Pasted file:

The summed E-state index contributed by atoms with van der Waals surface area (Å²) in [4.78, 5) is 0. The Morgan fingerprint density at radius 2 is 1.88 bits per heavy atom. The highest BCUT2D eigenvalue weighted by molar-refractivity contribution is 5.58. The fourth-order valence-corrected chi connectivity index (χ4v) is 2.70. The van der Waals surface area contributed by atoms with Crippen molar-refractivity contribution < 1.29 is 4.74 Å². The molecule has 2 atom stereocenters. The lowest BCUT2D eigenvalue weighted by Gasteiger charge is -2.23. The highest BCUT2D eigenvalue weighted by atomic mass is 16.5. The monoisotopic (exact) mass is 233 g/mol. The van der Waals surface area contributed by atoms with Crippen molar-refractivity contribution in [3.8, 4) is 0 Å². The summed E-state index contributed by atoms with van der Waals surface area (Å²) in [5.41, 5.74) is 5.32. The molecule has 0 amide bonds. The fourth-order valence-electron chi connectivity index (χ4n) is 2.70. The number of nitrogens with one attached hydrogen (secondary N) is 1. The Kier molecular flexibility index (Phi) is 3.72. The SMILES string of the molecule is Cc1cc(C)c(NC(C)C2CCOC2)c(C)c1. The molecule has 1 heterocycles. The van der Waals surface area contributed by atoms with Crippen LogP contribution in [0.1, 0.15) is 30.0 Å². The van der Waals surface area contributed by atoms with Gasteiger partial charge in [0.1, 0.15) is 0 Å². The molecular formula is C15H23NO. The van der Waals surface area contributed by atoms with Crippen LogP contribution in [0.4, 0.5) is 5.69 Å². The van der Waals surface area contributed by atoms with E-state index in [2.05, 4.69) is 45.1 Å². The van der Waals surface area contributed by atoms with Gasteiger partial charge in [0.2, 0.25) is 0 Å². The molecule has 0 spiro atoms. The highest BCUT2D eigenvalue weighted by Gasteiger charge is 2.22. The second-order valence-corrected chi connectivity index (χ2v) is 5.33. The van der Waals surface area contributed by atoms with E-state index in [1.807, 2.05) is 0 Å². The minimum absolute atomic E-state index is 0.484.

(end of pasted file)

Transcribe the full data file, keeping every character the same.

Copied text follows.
The summed E-state index contributed by atoms with van der Waals surface area (Å²) in [4.78, 5) is 0. The Morgan fingerprint density at radius 2 is 1.88 bits per heavy atom. The highest BCUT2D eigenvalue weighted by molar-refractivity contribution is 5.58. The fourth-order valence-corrected chi connectivity index (χ4v) is 2.70. The van der Waals surface area contributed by atoms with Crippen molar-refractivity contribution < 1.29 is 4.74 Å². The molecule has 2 atom stereocenters. The lowest BCUT2D eigenvalue weighted by Gasteiger charge is -2.23. The highest BCUT2D eigenvalue weighted by atomic mass is 16.5. The monoisotopic (exact) mass is 233 g/mol. The van der Waals surface area contributed by atoms with Crippen molar-refractivity contribution in [3.8, 4) is 0 Å². The summed E-state index contributed by atoms with van der Waals surface area (Å²) in [5.41, 5.74) is 5.32. The molecule has 0 amide bonds. The fourth-order valence-electron chi connectivity index (χ4n) is 2.70. The number of nitrogens with one attached hydrogen (secondary N) is 1. The Kier molecular flexibility index (Phi) is 3.72. The SMILES string of the molecule is Cc1cc(C)c(NC(C)C2CCOC2)c(C)c1. The molecule has 1 heterocycles. The van der Waals surface area contributed by atoms with Crippen LogP contribution in [0.1, 0.15) is 30.0 Å². The van der Waals surface area contributed by atoms with Gasteiger partial charge in [0.1, 0.15) is 0 Å². The molecular formula is C15H23NO. The van der Waals surface area contributed by atoms with Crippen LogP contribution in [0.4, 0.5) is 5.69 Å². The van der Waals surface area contributed by atoms with E-state index in [2.05, 4.69) is 45.1 Å². The van der Waals surface area contributed by atoms with Gasteiger partial charge in [0.2, 0.25) is 0 Å². The molecule has 0 spiro atoms. The highest BCUT2D eigenvalue weighted by Gasteiger charge is 2.22. The second-order valence-corrected chi connectivity index (χ2v) is 5.33. The van der Waals surface area contributed by atoms with E-state index in [1.807, 2.05) is 0 Å². The minimum absolute atomic E-state index is 0.484.